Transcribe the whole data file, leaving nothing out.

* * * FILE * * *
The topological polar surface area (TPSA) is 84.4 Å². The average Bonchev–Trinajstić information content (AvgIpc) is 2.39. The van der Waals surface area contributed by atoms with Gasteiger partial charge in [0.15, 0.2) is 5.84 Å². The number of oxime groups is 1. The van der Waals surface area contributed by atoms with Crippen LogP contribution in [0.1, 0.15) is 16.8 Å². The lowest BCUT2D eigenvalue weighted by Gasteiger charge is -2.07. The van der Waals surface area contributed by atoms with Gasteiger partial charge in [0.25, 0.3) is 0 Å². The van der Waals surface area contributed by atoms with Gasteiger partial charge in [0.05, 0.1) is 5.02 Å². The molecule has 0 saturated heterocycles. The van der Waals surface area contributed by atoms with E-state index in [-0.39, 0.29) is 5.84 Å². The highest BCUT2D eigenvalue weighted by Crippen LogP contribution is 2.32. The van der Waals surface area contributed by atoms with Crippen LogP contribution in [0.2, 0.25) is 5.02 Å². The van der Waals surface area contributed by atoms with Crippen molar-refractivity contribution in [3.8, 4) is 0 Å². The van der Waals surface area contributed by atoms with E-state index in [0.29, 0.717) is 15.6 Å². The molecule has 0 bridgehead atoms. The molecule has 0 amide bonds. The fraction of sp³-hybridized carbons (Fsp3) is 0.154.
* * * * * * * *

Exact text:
The topological polar surface area (TPSA) is 84.4 Å². The average Bonchev–Trinajstić information content (AvgIpc) is 2.39. The van der Waals surface area contributed by atoms with Gasteiger partial charge in [0.15, 0.2) is 5.84 Å². The number of oxime groups is 1. The van der Waals surface area contributed by atoms with Crippen LogP contribution in [0.1, 0.15) is 16.8 Å². The lowest BCUT2D eigenvalue weighted by Gasteiger charge is -2.07. The van der Waals surface area contributed by atoms with Gasteiger partial charge in [0.25, 0.3) is 0 Å². The van der Waals surface area contributed by atoms with Gasteiger partial charge in [0.05, 0.1) is 5.02 Å². The molecule has 0 saturated heterocycles. The van der Waals surface area contributed by atoms with E-state index in [-0.39, 0.29) is 5.84 Å². The highest BCUT2D eigenvalue weighted by Crippen LogP contribution is 2.32. The van der Waals surface area contributed by atoms with Crippen LogP contribution in [0.2, 0.25) is 5.02 Å². The van der Waals surface area contributed by atoms with Crippen molar-refractivity contribution in [3.8, 4) is 0 Å². The van der Waals surface area contributed by atoms with E-state index in [0.29, 0.717) is 15.6 Å². The molecule has 0 bridgehead atoms. The molecule has 0 amide bonds. The fraction of sp³-hybridized carbons (Fsp3) is 0.154.